Interview: ‘Nice Bombs’ Director Usama Alshaibi, Nat Dykeman of Cinema Obscura DVD
CHICAGO – October 27th is the release date for “Nice Bombs,” a personal documentary from Cinema Obscura DVD about the homecoming of a native Iraqi to his old hometown of Baghdad, still in the midst of the Iraq War.
The film follows director Usama Alshaibi, as he contemplates and completes his two-and-a-half week visit to Baghdad, meeting long lost relatives after 24 years of exile. Alshaibi’s profile describes it as “Both an inwards exploration of personal identity and an outward examination of a post-Hussein Iraq through interviews with family and friends.”
Photo credit: NiceBombs.com
Nat Dykeman, who runs Cinema Obscura DVD, and the documentary creator/director Usama Alshaibi talked to HollywoodChicago in anticipation of the October 27th DVD release and the journey to get this unique story available for the marketplace.
HollywoodChicago.com: What is the background of Cinema Obscura’s involvement in the ‘Nice Bombs’ DVD release?
Nat Dykeman: I knew someone in the BenzFilm Group, who produced it. I went to the premiere and loved the movie, it had won Best Documentary at the Chicago Underground Film Festival. It also had a theatrical release and was shown on the Sundance Channel.
When the DVD release came up, they came back to Cinema Obscura because simply they wanted a nice product and saw that we could deliver. They wanted somebody, even though we were smaller, that would meet the expectations of the DVD release and nurture the film product.
HC: Cinema Obscura DVD is a relatively new sales and distribution company. What is your philosophy regarding the type of films you want to offer the marketplace?
ND: As the logo and name suggests, we release smaller and more obscure titles. ‘Nice Bombs’ is our biggest release.
Typically we deal with projects in the low-to-no-budget range, that have done well in the festival circuit and people have seen them. There is no ‘KFC secret recipe’ (laughs), it’s about finding good product, getting them out on DVD and then getting them into distribution channels.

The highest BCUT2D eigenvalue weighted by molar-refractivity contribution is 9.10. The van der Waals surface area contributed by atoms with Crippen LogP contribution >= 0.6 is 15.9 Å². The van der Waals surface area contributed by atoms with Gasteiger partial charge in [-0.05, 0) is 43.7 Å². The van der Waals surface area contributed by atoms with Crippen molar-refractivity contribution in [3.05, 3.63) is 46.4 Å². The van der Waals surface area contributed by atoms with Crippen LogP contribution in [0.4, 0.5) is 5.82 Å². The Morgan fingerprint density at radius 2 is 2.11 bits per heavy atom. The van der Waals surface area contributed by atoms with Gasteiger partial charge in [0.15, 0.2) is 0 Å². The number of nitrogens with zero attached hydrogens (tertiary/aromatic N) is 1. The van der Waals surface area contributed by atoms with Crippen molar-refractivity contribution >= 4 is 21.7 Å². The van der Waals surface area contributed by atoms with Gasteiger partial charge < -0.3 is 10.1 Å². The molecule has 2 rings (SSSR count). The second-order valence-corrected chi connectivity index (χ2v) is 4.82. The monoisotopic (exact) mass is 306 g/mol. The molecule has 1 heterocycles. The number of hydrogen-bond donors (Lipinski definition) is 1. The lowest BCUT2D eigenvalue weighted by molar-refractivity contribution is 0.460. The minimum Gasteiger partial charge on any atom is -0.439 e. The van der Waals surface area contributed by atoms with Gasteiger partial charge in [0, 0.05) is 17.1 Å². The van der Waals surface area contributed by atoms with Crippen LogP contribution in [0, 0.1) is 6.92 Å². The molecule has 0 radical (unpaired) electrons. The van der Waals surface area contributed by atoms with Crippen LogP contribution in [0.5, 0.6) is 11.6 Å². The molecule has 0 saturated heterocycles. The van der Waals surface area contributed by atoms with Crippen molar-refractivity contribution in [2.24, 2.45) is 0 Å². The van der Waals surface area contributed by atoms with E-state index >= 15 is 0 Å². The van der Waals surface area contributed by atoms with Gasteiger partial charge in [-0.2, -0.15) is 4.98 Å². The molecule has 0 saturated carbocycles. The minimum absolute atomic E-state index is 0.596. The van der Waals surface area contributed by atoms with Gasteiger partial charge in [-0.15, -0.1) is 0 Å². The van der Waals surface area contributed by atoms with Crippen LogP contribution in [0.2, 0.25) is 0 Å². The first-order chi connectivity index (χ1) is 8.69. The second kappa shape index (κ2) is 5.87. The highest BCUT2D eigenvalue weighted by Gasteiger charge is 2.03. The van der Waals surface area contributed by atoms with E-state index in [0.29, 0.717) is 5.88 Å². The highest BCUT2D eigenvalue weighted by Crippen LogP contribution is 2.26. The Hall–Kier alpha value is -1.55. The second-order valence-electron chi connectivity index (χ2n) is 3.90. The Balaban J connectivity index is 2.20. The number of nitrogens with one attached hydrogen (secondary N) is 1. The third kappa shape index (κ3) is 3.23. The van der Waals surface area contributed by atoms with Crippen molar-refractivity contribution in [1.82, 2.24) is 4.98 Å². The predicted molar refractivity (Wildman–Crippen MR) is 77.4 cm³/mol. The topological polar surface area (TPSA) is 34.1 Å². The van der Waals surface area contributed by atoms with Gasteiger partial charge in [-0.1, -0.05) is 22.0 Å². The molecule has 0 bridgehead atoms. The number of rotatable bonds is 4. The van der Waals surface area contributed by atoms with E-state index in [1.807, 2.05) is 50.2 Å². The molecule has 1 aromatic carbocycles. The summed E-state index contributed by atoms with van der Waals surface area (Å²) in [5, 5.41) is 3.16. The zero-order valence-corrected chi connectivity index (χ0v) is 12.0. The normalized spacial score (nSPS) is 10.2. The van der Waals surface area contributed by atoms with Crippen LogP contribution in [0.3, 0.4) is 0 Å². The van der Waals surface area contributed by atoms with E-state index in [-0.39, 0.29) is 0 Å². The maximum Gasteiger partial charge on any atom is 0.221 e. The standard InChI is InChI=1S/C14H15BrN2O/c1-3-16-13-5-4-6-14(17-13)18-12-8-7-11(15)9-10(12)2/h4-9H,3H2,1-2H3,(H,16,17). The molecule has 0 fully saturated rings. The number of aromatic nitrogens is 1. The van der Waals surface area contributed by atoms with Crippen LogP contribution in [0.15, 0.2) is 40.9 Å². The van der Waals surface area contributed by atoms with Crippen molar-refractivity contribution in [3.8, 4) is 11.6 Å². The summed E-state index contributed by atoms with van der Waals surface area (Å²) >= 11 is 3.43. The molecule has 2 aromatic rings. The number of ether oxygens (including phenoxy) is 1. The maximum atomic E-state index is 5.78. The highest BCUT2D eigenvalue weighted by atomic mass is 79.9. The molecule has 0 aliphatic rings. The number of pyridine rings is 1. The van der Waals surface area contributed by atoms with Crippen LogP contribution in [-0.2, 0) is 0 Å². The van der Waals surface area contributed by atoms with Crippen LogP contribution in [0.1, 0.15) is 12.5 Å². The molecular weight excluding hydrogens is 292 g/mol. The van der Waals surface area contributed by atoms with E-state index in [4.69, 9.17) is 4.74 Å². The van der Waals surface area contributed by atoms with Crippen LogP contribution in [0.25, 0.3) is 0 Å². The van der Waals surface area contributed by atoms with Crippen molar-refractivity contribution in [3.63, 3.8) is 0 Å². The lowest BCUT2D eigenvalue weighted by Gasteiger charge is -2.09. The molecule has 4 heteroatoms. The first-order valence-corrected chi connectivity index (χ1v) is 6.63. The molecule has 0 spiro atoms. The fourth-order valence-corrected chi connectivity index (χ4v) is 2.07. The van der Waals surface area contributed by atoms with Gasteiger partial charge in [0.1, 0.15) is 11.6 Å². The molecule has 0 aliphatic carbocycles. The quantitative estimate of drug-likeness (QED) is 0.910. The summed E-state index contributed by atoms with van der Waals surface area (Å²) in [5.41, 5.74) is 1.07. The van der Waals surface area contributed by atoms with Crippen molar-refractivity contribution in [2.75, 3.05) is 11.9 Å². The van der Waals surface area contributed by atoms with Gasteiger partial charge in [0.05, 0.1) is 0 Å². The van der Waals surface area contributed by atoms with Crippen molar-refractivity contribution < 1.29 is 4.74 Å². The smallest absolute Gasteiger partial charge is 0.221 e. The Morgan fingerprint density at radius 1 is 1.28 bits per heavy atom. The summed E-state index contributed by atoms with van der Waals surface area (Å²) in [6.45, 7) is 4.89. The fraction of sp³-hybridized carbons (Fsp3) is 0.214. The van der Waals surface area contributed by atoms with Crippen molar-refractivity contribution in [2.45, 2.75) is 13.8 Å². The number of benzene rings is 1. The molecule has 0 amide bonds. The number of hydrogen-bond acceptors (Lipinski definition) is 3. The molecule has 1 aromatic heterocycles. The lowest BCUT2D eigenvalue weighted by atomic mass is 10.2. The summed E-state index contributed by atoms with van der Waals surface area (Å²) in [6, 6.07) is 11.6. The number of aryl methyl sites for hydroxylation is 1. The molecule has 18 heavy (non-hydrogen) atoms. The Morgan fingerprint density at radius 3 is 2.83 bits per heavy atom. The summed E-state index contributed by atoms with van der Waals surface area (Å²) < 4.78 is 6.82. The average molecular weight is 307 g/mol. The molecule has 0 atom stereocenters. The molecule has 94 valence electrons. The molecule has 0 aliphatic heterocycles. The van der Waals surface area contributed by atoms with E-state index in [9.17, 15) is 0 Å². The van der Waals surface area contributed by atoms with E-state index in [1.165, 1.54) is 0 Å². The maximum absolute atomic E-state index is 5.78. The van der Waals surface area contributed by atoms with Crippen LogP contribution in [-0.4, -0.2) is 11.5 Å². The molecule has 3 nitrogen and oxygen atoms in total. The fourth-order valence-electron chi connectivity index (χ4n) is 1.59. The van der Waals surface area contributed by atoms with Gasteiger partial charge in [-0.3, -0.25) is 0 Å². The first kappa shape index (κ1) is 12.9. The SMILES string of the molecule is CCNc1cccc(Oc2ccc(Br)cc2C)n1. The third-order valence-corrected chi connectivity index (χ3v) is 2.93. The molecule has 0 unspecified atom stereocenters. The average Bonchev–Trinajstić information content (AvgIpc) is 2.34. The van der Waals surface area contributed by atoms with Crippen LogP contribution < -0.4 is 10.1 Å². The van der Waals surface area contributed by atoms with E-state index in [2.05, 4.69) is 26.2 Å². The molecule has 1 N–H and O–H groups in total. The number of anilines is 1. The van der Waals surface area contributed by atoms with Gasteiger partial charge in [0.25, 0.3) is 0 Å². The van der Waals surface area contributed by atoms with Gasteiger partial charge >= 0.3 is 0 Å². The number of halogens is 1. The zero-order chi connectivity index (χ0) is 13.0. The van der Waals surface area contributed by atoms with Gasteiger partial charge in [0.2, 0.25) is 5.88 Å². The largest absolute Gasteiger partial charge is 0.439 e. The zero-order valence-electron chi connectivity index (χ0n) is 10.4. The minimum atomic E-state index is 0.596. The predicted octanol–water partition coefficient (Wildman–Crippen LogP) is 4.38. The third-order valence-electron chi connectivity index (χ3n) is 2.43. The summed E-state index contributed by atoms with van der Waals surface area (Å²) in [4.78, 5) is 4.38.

With my background in DVD sales at the retail level and running the Lake County Film Festival I see a lot of independent films that I want to put out.
HC: Usama, what type of global understanding are you trying to communicate in this documentary?
Usama Alshaibi: On a basic level, the opportunity to see an Iraqi family through my perspective. As someone who had to leave Iraq at an early age, and being displaced from the country of my origin, this is a story about having loved ones and relatives back in Baghdad. It a typical situation in this scenario.
Since the war started in 2003, there are many countries and people who are involved directly. In the U.S., there are people who are for it, against it, who have family members in the military that are over there. And then there is the Iraqi people, which is a perspective that we don’t have that often.
‘Nice Bombs’ doesn’t emphasize the war, it is rather my connection to Iraq and the Iraqi people, universally what those people recognize and share it with the rest of the world. It is an opportunity to showcase Iraq and its people.
HC: With the war still ongoing, what do Americans need to know about the Iraqi people and how does this film help?
UA: Though the problems are far from over, it is because Iraq has a fairly large middle class there has been some amazing improvements. The country is more or less on its own feet. There is still U.S. presence but it is pretty much hands off, they can’t do anything unless the Iraqi government asks them.
I think the American people need to be patient with Iraq and the U.S. involvement. There is no military solution anymore, but definitely there needs to be more aid, plus an awareness and a sense of responsibility. There has to be more than invading a country, being gung-ho and then just getting bored and have no more interest. We’re all indirectly connected to this.
HC: ‘Nice Bombs’ refers to an off-hand remark that one of your cousins makes about the constant explosions in Baghdad. What do you want to say in the film about living in such a war zone?
UA: In an off-hand way, it’s really about the humor. People have this impression that everyone is huddled together waiting for the bombing to be over. It’s more complicated than that. When the initial bombing period was over, there was still daily random violence – everything from insurgent attacks to kidnappings.
War is a common theme over there and speaks about the culture. And humor is used to protect themselves, a type of sense of humor that I’ve never seen before. Laughing in the face of death.
It comments on Iraqis but it’s also a sad reality that I hope will change.
HC: Finally, what was the highlight about visiting your homeland again and what did you most take away from the experience.
UA: It was important for me to go back to Iraq, because I’ve been in the United States so long that more or less this is my home now. Going back and visiting Iraq it would seem difficult to me to permanently moved back.
It just felt good to connect again and to go back to the place where I was born. As a human being, there is a need to connect to your origin. In the face of all that, there was the war, the dangerous journey and the tumultuous homecoming that also all made it very dramatic.
Besides just the movie it was probably the most important journeys I’ve ever made. And as a film it one of my most important pieces. It did make me feel vulnerable, and like a true documentary I went ‘into the cave’ and went into the unknown to both show to myself and the world the real Iraq.